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The page below is a sample from the LabCE course Overview Of Major Antigens of the Rh Blood Group System. Access the complete course and earn ASCLS P.A.C.E.-approved continuing education credits by subscribing online.

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Genes of the Rh System

Due to its complexities, the Rh system continues to be studied extensively. As predicted, RH genes are inherited as codominant alleles. The current explanation of genetic control of the system is that there are two closely linked genes for the Rh system located on chromosome 1. The RHD gene encodes for the RhD protein while the RHCE gene encodes for the following Rh proteins - RhCe, Rhce, RhcE, or RhCE. Alterations in the amino acid sequences of the RHD gene result in a high degree of variability in the expression of the D antigen on human RBCs.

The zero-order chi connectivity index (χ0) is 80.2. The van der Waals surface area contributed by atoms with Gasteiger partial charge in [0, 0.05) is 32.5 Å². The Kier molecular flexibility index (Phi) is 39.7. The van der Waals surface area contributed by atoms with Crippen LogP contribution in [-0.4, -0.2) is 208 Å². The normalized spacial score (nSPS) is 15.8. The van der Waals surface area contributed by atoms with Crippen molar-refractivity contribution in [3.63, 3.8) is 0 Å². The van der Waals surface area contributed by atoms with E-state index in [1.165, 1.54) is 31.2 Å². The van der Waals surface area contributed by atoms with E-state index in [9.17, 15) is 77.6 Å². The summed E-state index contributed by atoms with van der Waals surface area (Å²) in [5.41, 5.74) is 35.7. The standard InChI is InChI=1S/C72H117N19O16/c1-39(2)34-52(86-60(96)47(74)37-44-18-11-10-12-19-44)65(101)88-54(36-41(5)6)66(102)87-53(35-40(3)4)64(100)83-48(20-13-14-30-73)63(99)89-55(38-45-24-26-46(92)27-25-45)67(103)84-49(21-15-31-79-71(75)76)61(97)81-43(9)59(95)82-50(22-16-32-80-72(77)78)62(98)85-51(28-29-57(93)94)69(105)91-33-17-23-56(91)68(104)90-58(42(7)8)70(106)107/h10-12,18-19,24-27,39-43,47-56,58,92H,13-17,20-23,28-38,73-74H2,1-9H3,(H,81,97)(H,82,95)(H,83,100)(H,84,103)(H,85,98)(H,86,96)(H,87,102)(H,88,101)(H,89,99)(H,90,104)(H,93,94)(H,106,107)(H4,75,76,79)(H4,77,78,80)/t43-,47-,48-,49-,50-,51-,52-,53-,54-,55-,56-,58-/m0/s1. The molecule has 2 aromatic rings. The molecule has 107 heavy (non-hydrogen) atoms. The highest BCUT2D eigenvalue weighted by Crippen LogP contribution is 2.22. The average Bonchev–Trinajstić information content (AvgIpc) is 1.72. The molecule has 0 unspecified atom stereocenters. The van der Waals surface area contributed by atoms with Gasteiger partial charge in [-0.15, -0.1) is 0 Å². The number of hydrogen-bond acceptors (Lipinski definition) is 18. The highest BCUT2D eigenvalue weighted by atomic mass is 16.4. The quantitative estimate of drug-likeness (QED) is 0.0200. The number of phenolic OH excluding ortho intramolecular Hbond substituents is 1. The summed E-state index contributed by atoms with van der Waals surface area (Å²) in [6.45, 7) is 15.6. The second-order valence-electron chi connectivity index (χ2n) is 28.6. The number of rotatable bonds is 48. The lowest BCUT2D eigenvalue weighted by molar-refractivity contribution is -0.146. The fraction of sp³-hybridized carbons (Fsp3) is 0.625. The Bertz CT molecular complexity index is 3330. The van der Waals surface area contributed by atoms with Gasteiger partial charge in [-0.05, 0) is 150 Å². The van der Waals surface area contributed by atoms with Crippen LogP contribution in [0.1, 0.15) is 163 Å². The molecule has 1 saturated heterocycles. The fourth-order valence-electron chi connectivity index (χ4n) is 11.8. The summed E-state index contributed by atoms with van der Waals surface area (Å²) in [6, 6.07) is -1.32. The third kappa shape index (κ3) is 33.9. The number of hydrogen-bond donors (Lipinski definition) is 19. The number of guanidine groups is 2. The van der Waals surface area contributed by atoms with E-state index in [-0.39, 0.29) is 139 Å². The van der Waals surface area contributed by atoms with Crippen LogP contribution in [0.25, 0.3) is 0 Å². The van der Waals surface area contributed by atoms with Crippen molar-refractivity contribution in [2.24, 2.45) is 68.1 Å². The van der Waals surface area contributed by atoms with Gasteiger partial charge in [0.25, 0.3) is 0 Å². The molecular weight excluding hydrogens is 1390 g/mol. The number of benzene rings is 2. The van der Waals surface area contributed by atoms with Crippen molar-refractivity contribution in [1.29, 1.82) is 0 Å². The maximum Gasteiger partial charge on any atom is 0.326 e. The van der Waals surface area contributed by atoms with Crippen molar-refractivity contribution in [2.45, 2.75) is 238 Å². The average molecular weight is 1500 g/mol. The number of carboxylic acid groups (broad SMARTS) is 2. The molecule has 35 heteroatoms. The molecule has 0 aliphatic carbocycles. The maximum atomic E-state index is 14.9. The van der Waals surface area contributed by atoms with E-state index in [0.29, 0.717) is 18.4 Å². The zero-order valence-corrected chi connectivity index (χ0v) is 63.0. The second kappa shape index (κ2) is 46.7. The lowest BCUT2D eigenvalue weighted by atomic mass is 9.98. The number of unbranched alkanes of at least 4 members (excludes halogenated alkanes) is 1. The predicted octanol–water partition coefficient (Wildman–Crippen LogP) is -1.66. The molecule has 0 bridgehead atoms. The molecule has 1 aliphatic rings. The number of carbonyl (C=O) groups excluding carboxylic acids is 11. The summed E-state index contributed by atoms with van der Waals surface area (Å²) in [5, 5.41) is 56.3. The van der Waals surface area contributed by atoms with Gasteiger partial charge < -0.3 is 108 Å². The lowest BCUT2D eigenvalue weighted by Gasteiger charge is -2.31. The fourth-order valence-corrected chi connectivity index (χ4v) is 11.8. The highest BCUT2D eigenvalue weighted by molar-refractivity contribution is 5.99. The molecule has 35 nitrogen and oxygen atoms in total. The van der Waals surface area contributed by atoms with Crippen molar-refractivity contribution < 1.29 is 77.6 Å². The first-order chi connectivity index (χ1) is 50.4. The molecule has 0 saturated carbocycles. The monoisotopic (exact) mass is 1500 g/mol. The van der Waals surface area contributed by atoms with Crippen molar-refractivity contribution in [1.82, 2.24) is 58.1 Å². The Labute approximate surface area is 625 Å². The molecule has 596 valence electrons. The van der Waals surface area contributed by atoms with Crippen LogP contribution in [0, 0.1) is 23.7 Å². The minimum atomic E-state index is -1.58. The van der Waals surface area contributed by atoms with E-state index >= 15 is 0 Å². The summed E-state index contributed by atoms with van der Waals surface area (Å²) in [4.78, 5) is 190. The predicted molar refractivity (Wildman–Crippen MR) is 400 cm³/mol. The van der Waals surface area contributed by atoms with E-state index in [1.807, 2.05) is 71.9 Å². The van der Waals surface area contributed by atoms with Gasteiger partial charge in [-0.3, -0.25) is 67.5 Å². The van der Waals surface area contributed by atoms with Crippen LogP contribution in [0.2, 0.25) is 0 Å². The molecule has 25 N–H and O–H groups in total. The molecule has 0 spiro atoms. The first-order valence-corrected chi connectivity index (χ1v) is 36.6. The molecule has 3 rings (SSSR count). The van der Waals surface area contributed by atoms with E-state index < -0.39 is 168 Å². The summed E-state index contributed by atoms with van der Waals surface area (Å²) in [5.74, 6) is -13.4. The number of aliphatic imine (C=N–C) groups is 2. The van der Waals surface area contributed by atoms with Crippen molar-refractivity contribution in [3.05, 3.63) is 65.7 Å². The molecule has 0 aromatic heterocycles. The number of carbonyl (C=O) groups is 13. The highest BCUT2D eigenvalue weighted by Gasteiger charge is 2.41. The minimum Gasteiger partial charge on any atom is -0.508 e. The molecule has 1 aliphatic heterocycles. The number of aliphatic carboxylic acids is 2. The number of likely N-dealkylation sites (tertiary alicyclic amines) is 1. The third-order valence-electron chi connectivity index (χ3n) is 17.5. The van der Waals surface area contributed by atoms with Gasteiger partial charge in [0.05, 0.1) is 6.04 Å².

RHAG is a gene that resides on chromosome 6 and results in a protein referred to as the RH-associated glycoprotein (RhAG). Within the red cell membrane RhAG forms complexes with other Rh proteins. Alone, the glycoprotein does not result in any antigen expression, but must be present for expression of the Rh antigens. Mutations in this gene may result in missing or altered Rh proteins.

Blaney, KD and Howard, PR: Basic & Applied Concepts of Blood Banking and Transfusion Practices, 3rd ed. Elsevier, St. Louis, MO, 2013, p 108.
Harmening, DM,: Modern Blood Banking & Transfusion Practices, 6th ed. FA Davis, Philadelphia, PA, 2012, p 157.